The rain in FP2 did throw a spanner in the works of tire testing. Michelin had told the riders that they all had to do at least five laps on the hard rear with the stiffer construction, a tire based on the one used in Argentina. The majority had managed it in the morning – and many had really liked the tire, regarding it as a genuine option for the race – but ten riders had saved the tire for the afternoon, then lost the opportunity to try it when the rain had come. That forced Dorna to extend FP3 as well, to ensure that the remaining riders also put in the laps. If it rains in the morning, then they will have to use the tire in FP4. If it rains in FP4? Well, they'll be on their own.

Friday at the Sachsenring did highlight the downside to being a spec tire supplier. At Barcelona, there was much complaining about tire degradation, and the media was full of complaints that Michelin were not up to the job. At the Sachsenring, everyone was happy with the tires, and so Michelin were entirely ignored. Being a spec tire supplier means the riders only talk about your tires when things are going badly. When things go well, the riders remain silent. The only time the riders heap praise on a spec tire supplier is after they announce they will be leaving, as happened to Bridgestone. But that is not a trick you can pull off very often.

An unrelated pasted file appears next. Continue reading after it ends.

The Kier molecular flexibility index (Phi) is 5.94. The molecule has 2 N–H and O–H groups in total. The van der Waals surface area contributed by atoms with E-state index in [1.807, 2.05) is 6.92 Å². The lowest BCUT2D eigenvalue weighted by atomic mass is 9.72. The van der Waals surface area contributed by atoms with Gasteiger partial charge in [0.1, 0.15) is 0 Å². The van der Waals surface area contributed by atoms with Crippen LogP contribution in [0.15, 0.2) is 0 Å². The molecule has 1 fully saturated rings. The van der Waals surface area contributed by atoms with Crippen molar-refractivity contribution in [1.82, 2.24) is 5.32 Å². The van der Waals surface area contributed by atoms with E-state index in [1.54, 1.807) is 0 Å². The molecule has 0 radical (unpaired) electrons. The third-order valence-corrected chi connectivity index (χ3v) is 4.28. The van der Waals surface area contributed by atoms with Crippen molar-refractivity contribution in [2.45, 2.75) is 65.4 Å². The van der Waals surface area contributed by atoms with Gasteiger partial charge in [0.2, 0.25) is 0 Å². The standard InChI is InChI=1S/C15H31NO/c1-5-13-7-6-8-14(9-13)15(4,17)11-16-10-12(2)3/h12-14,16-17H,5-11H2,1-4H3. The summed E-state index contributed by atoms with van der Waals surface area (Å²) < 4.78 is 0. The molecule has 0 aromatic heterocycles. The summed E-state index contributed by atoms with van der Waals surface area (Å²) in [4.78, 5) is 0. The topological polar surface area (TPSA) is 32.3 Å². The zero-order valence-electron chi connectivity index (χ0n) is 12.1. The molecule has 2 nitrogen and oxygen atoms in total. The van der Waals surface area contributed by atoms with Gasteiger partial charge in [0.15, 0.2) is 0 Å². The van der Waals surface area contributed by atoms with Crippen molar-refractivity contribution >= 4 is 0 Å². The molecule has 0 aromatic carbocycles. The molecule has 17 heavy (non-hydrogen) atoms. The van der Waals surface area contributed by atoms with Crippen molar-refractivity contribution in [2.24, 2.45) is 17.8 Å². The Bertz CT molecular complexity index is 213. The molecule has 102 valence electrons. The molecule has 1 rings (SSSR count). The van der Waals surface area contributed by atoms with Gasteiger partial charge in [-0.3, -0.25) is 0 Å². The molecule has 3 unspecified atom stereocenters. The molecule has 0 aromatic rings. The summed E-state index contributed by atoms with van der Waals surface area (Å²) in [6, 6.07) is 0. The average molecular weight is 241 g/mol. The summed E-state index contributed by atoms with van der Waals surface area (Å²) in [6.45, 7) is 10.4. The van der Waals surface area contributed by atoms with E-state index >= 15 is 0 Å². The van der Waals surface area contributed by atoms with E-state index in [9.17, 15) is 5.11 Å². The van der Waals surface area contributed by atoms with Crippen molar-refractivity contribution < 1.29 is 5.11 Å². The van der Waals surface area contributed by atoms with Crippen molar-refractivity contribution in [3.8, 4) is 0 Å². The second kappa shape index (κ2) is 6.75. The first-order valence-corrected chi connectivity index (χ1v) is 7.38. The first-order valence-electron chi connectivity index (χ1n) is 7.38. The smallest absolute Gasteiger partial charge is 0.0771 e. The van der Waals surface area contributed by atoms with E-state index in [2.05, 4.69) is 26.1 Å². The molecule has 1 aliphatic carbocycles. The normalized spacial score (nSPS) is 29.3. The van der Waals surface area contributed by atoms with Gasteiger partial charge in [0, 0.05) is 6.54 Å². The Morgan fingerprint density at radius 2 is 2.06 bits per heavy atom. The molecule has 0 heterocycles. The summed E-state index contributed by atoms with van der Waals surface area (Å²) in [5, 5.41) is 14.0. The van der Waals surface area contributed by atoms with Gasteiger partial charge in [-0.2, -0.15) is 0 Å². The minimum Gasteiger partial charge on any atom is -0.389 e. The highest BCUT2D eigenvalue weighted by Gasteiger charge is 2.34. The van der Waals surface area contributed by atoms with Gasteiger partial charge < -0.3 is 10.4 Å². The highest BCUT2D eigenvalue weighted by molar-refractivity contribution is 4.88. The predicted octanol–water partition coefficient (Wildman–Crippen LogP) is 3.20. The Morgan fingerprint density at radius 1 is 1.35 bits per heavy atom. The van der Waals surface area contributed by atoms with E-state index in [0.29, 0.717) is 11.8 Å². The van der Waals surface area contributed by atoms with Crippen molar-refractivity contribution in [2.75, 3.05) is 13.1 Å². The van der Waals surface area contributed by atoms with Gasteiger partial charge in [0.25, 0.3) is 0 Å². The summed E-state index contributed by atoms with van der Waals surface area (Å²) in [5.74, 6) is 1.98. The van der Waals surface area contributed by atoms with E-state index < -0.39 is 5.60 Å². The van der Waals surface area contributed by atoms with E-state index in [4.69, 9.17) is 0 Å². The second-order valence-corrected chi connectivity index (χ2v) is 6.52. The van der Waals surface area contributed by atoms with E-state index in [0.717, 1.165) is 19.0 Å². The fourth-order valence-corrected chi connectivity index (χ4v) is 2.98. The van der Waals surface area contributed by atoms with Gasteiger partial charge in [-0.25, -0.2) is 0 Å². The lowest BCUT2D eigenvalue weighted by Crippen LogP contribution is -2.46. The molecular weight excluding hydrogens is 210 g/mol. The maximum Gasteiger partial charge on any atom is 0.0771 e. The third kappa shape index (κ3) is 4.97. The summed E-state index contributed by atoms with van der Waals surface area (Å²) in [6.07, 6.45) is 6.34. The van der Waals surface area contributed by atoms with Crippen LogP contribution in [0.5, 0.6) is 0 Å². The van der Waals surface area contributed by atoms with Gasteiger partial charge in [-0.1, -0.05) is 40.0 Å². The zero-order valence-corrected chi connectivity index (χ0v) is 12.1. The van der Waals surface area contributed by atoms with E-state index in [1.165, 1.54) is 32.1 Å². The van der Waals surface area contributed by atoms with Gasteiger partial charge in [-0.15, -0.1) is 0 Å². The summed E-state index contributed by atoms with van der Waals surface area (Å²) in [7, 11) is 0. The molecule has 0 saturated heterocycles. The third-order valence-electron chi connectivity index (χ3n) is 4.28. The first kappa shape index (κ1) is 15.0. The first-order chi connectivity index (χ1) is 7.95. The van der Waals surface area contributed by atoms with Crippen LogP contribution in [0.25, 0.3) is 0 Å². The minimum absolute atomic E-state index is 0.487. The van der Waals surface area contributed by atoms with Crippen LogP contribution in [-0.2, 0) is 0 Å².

Why do they do it? Because motorcycle shops and tire fitting places around the world will have giant posters adorning their walls with pictures of Valentino Rossi, Marc Márquez, Maverick Viñales wearing Michelin caps on the podium. That silent branding is evidently more valuable than the noisy complaints that arise from time to time.

But the tires will be a factor at the Sachsenring. Even before it was resurfaced, the fact that the bikes spend such a long time on the left-hand side of the tire causes an inordinate amount of wear on that side. By the end of 30 laps, that will have come into play. Conserving your tires will be crucial in Germany.

Honda vs Yamaha vs Ducati vs Aprilia?

In previous years, the Sachsenring has been something of a Honda track, Hondas having won here for the past seven years straight. Yet it was two Ducatis who were quickest on Friday, Andrea Dovizioso topping the timesheets in the morning, while Hector Barbera put in a remarkable time in FP2 to go fastest in the afternoon. Their fates had been reversed in the changing conditions, Dovizioso struggling in the wet, Barbera positively invisible in the dry.

The field changed behind them as well. Maverick Viñales was fast in the dry, but struggled badly in the wet. Marc Márquez was sixth fastest in the dry, but second fastest in the wet, just ahead of Repsol Honda teammate Dani Pedrosa.

Dovizioso was mystified by the problems in the wet. At Assen, they had fought with finding rear grip, whereas at the Sachsenring, it was the front end of the bike they were having problems. Viñales was similarly struggling in the wet, a lack of feeling from the front hampering him. The bike was still strong on braking in the wet, but once he released the brakes, the problems appeared, Viñales said.